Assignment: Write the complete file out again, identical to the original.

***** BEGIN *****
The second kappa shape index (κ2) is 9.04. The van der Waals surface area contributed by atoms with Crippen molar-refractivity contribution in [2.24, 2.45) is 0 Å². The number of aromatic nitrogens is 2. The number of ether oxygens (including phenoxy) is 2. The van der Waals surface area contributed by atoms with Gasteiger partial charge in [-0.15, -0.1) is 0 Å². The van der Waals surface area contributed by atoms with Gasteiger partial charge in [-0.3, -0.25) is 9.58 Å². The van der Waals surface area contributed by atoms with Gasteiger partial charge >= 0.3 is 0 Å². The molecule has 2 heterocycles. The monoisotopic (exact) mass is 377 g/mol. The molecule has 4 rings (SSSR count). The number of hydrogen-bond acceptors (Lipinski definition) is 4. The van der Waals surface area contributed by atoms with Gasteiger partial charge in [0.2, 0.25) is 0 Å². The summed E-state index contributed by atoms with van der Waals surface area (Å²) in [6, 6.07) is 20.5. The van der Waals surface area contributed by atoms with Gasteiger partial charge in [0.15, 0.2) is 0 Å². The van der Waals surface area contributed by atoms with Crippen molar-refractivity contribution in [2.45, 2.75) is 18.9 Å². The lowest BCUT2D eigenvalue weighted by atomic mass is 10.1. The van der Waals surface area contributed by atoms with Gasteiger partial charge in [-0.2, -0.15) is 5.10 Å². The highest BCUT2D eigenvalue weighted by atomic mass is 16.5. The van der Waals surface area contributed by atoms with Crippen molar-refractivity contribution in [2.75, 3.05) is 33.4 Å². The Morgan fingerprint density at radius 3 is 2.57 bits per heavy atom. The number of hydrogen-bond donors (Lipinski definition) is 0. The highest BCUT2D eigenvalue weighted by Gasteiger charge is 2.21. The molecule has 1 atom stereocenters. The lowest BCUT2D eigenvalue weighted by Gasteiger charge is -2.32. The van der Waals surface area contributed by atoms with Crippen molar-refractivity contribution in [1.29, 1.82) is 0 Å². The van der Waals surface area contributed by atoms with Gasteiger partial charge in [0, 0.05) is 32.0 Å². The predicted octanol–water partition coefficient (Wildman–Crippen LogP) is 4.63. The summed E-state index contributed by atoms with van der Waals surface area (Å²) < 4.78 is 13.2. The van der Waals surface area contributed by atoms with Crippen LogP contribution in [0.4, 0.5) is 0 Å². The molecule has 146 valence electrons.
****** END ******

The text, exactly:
The second kappa shape index (κ2) is 9.04. The van der Waals surface area contributed by atoms with Crippen molar-refractivity contribution in [2.24, 2.45) is 0 Å². The number of aromatic nitrogens is 2. The number of ether oxygens (including phenoxy) is 2. The van der Waals surface area contributed by atoms with Gasteiger partial charge in [-0.15, -0.1) is 0 Å². The van der Waals surface area contributed by atoms with Gasteiger partial charge in [-0.3, -0.25) is 9.58 Å². The van der Waals surface area contributed by atoms with Gasteiger partial charge >= 0.3 is 0 Å². The molecule has 2 heterocycles. The monoisotopic (exact) mass is 377 g/mol. The molecule has 4 rings (SSSR count). The number of hydrogen-bond acceptors (Lipinski definition) is 4. The van der Waals surface area contributed by atoms with Gasteiger partial charge in [0.2, 0.25) is 0 Å². The summed E-state index contributed by atoms with van der Waals surface area (Å²) in [6, 6.07) is 20.5. The van der Waals surface area contributed by atoms with Gasteiger partial charge in [0.15, 0.2) is 0 Å². The van der Waals surface area contributed by atoms with Crippen molar-refractivity contribution in [2.45, 2.75) is 18.9 Å². The lowest BCUT2D eigenvalue weighted by atomic mass is 10.1. The van der Waals surface area contributed by atoms with Gasteiger partial charge in [-0.2, -0.15) is 5.10 Å². The highest BCUT2D eigenvalue weighted by atomic mass is 16.5. The van der Waals surface area contributed by atoms with Crippen molar-refractivity contribution in [2.75, 3.05) is 33.4 Å². The Morgan fingerprint density at radius 3 is 2.57 bits per heavy atom. The number of hydrogen-bond donors (Lipinski definition) is 0. The highest BCUT2D eigenvalue weighted by Gasteiger charge is 2.21. The molecule has 1 atom stereocenters. The lowest BCUT2D eigenvalue weighted by Gasteiger charge is -2.32. The van der Waals surface area contributed by atoms with Crippen molar-refractivity contribution in [1.29, 1.82) is 0 Å². The van der Waals surface area contributed by atoms with Gasteiger partial charge in [0, 0.05) is 32.0 Å². The predicted octanol–water partition coefficient (Wildman–Crippen LogP) is 4.63. The summed E-state index contributed by atoms with van der Waals surface area (Å²) < 4.78 is 13.2. The van der Waals surface area contributed by atoms with Crippen LogP contribution in [0.4, 0.5) is 0 Å². The molecule has 146 valence electrons.